A umber of factors come into play when it comes to choosing an infrared camera: durability, ease of operation, temperature range, detector size, lens angle, sensitivity, as well as voice annotation and reporting capabilities. Another very important consideration is the work environment.
It is the latter that is often not taken into account but should be at the top of the list of factors, when shopping around for an infrared camera. Voice annotation comes in handy in regards to workflow and safety, since thermal imagers are designed for single-hand operation.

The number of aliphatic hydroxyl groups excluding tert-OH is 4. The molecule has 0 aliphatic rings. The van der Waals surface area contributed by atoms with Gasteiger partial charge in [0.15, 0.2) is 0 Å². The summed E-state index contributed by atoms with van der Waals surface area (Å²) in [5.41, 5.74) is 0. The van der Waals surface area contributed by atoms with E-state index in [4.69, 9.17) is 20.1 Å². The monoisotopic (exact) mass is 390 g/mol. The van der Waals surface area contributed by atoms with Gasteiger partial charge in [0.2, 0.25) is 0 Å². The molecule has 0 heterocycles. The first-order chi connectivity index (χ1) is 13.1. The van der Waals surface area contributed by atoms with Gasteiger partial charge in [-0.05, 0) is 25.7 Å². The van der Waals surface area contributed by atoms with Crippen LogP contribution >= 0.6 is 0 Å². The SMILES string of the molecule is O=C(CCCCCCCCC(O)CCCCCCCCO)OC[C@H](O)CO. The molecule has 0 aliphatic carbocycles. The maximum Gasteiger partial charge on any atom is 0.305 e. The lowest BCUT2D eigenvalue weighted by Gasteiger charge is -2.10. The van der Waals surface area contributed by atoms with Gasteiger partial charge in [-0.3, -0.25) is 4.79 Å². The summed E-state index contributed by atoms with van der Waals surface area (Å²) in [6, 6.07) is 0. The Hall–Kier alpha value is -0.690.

Infrared Cameras - Characteristics
If the camera is sensitive enough, it will provide clearer images and show the slightest differences in temperature (you will know with more precision how bad the leaking is). With a large enough detector - which means more pixels - you will either get more information at the same distance, or the same amount of data from further away. A wider lens is exactly what you need when scanning walls or floors - it will let you work close to these surfaces and still collect a lot of temperature data.
As you can see, choosing an infrared camera is pretty straightforward: with your needs in mind, as well as the characteristics of your work environment, you will make the right choice.